Home















ACCESS
Court Decisions | Litigation News | Policy News | Advocacy News | NCLB News | Archive  

Alaska Parents, Advocates, Educators File School Funding Lawsuit Against the State

On August 9, 2004, a group of parents, along with two school districts, a nonprofit advocacy group, and the statewide teachers' union, filed a lawsuit against the state of Alaska alleging that the state's education funding is inadequate and inequitable. Plaintiffs' Complaint in Moore v. State, asks the court to order the state to determine the cost of providing a constitutionally adequate education, and then fund that education accordingly.

Plaintiffs' Complaint
"We charge that funding for Alaska's children and its schools is unconstitutional," said Kim Langton, superintendent in the Kuspuk School District and chair of the Citizens for the Educational Advancement of Alaska's Children, a nonprofit organization that in 1999 filed Kasayulie v. State of Alaska, which challenged the state's capital funding for school facilities.

Moore vs. State of Alaska charges that the current school finance system violates Alaska's constitution for two reasons:

1) The state does not invest enough money in its schools to provide an adequate education for all students; and

2) The money the state does provide, it distributes unfairly.

More specifically, plaintiffs Complaint claims that inadequate funding results in: high teacher turnover; many schools that are unable to offer high school math and science courses; high percentages of schools without counselors, nurses, social workers and access to psychologists; and many schools lacking textbooks, libraries and teaching supplies. Plaintiffs also assert that the schools educating the most low-income and minority children are the ones with the greatest resource deficits, and that these deficits cause students in these schools to score below minimum standards of achievement.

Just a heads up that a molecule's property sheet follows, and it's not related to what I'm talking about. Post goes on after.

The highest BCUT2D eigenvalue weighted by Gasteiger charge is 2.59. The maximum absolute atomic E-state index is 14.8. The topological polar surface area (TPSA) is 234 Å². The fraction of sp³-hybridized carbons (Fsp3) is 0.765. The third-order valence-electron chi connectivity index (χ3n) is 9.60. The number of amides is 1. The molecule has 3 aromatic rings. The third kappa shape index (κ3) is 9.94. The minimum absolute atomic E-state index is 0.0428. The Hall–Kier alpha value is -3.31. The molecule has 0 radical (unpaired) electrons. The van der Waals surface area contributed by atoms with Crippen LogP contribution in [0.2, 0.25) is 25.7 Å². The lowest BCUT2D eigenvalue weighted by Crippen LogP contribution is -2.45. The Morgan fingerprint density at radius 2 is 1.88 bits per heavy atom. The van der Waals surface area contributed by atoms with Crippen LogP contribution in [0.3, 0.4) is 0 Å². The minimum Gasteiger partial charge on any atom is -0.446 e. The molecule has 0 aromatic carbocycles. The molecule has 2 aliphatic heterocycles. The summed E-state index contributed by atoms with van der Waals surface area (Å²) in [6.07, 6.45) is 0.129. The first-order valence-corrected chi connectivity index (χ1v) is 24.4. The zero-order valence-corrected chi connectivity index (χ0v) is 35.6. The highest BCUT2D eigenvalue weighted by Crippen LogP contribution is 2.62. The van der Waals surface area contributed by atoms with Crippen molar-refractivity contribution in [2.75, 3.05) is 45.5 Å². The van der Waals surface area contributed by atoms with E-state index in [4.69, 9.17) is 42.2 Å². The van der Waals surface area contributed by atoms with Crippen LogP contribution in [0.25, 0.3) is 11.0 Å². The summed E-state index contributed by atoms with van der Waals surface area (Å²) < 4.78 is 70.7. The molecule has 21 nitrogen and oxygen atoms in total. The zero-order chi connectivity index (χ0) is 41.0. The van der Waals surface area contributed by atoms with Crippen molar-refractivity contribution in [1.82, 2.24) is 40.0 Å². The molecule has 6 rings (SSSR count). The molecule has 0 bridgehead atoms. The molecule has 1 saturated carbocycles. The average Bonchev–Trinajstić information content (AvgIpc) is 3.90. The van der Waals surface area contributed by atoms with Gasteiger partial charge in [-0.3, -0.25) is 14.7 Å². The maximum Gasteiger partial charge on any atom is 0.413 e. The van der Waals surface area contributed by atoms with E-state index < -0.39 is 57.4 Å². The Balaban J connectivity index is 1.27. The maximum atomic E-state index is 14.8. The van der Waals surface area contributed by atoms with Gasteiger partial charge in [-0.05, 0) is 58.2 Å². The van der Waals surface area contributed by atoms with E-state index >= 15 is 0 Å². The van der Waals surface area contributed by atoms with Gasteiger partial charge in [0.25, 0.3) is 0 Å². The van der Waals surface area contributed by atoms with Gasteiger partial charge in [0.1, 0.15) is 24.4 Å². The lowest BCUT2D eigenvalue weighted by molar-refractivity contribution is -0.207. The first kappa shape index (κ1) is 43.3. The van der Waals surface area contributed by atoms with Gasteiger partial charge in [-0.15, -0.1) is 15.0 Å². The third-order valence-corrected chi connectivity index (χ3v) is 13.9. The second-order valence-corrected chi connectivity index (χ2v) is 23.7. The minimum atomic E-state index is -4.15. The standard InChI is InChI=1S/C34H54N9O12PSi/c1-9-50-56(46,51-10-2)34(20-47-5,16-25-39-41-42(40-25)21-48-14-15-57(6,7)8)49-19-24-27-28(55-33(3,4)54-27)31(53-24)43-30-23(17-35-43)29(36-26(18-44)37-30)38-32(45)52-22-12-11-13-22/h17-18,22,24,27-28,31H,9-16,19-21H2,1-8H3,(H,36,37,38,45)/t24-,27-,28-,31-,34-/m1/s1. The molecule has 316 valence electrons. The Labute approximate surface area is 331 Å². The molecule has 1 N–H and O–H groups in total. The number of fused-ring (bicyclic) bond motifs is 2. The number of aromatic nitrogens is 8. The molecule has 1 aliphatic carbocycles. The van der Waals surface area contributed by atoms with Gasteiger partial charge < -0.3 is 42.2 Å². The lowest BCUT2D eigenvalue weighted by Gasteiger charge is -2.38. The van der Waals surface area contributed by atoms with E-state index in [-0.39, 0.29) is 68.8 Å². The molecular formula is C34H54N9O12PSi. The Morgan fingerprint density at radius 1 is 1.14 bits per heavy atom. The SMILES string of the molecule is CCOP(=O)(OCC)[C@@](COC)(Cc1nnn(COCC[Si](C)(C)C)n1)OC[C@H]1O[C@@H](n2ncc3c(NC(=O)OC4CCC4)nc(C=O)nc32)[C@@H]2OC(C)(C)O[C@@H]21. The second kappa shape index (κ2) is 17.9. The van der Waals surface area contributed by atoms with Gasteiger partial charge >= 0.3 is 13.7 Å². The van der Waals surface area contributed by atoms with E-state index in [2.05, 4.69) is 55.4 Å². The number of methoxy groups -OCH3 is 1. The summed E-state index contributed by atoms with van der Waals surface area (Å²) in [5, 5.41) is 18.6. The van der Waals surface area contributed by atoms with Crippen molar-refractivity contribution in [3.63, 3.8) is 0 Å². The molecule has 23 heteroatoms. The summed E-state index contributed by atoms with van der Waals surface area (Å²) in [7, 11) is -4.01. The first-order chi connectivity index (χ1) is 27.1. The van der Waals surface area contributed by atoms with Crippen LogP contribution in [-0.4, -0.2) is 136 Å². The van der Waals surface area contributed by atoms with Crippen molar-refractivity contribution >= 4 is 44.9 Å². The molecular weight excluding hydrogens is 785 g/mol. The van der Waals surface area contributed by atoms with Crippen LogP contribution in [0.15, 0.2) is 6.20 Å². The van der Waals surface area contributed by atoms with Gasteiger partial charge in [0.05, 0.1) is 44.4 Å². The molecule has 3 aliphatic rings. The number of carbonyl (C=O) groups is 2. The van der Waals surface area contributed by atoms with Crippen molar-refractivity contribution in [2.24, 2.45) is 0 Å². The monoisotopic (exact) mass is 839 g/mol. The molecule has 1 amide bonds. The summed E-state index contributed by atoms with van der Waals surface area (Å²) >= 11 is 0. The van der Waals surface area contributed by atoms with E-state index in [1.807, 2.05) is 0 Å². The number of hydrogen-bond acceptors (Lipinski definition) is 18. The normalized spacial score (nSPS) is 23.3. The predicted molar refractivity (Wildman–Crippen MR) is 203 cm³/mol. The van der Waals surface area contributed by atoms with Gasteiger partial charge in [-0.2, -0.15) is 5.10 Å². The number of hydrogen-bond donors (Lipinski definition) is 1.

NCLB
Moreover, the Moore complaint, like those in other recent school funding cases, asserts that the federal "No Child Left Behind" Act (NCLB) and the state's recent implementation of that new law imposes certain proficiency requirements on schools and districts. Only "42 percent of the schools" and only "13 of the state's 55 school districts" met these requirements, according to the complaint, because "the state has failed and continues to fail to fund the resources needed to achieve these expectations."


Prepared by Melissa Mangino, August 11, 2004